Has tossing and turning at night become the norm when trying to sleep? Unfortunately, sleep deprivation can have serious consequences on both the body and mind. According to Healthline, adults between 18 and 64 years of age should be getting between 7 and 9 hours of sleep at night, while older adults might need slightly less (between 7 and 8). And while Healthline points out that lack of sleep can affect cognitive performance and productivity and increase your risk of developing Alzheimer's disease, one less known consequence of not-enough shut-eye is obesity.

According to The Sleep Foundation, sleep is necessary for the production of a number of hormones that regulate appetite. This includes two important hormones that balance each other out: leptin, which helps control appetite and regulate fat storage, and ghrelin, which boosts appetite and fat production.

On a well-rested and healthy body, these hormones are in good balance, so you feel hungry enough to eat but also feel satiated after eating enough. Once these hormones are no longer well-balanced, however, you might find yourself feeling hungrier and overeating.

Plus, WebMD points out that lack of sleep can also affect the hormones that balance your blood sugar and could therefore increase your risk of developing diabetes. This may be in part because people who get insufficient sleep are more likely to choose unhealthy foods or simply eat more — because raising blood sugar means you'll be hungrier and have more cravings, according to the American Diabetes Association.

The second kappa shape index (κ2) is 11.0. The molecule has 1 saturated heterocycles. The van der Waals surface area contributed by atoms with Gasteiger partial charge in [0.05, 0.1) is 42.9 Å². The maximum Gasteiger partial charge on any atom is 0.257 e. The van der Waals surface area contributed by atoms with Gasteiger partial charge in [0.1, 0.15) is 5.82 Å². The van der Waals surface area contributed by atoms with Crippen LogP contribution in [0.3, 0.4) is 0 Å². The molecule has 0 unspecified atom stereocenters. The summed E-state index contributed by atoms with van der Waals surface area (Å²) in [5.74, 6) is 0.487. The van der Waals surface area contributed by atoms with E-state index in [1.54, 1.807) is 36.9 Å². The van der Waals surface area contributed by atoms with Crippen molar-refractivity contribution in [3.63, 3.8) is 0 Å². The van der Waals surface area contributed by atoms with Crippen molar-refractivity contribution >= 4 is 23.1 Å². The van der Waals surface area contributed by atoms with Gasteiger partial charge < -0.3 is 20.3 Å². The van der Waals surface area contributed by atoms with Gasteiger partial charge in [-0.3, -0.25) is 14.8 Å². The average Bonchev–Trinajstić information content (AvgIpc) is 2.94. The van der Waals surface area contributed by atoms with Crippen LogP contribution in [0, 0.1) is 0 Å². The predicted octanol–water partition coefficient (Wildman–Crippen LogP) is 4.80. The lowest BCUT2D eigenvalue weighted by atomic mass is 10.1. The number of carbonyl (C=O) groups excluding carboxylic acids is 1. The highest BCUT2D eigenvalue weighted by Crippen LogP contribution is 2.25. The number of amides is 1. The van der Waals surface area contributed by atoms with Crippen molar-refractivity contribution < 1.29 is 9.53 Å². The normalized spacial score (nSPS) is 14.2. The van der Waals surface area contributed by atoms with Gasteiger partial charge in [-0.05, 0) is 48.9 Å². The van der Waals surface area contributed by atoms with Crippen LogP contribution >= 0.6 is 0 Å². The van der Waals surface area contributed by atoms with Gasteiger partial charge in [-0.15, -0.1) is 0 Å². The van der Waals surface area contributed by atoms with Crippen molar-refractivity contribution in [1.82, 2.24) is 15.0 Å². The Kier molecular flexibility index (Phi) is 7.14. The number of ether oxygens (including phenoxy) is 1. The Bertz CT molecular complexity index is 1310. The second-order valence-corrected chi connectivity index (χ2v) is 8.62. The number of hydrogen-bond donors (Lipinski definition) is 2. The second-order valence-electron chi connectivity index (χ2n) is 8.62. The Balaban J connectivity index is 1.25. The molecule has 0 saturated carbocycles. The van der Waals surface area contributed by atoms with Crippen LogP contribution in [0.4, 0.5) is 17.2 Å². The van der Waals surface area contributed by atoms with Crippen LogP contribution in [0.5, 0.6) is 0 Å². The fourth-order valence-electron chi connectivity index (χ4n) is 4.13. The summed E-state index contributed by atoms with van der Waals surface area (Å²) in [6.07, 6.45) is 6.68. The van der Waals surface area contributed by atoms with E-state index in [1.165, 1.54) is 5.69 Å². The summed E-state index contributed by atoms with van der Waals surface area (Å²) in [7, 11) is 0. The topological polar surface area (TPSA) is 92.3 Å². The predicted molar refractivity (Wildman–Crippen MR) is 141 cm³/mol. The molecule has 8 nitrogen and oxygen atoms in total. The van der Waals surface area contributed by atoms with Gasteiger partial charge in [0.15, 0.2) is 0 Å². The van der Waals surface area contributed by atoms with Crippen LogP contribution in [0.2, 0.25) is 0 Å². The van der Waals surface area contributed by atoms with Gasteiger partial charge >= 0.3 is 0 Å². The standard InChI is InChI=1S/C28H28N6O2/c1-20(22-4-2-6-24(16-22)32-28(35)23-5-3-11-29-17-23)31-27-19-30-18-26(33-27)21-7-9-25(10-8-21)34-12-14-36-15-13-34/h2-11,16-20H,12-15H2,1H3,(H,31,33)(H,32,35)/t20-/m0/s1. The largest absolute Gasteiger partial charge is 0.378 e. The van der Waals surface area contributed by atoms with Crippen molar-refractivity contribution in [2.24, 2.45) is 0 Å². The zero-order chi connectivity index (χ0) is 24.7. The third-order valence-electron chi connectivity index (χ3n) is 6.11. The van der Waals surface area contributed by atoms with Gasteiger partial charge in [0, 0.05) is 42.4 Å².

The connection goes beyond hormones

In a study published in Nature Communications, researchers looked closely at the link between sleep deprivation and obesity and discovered that people who are sleep deprived are more likely to choose high-calorie foods and experienced an increased caloric intake. They found that people with sleep deprivation had an increased food desire, even though they weren't necessarily more physically hungry than people who were more rested. In short, lack of sleep creates an impulse to eat more and can lead to binge eating and weight gain.

A systematic review and analysis of previous studies published in the European Journal of Clinical Nutrition confirms this, adding that people who are partially sleep deprived eat an average of 385 calories more than those who are well-rested but they don't necessarily exercise more. 

Plus, research shows there's a link between lack of sleep and a high body mass index (BMI), which provides support to the idea that people who are sleep deprived may eat more and experience weight gain as a result (via The Sleep Foundation).

Forbes points out that poor sleep and poor eating often become a cycle — you sleep less so you make unhealthy food choices and then those food choices affect the quality of your sleep. And the choices aren't necessarily physical either. People who are tired from lack of sleep may find "rewarding foods" — think a donut over a salad — a more appealing choice.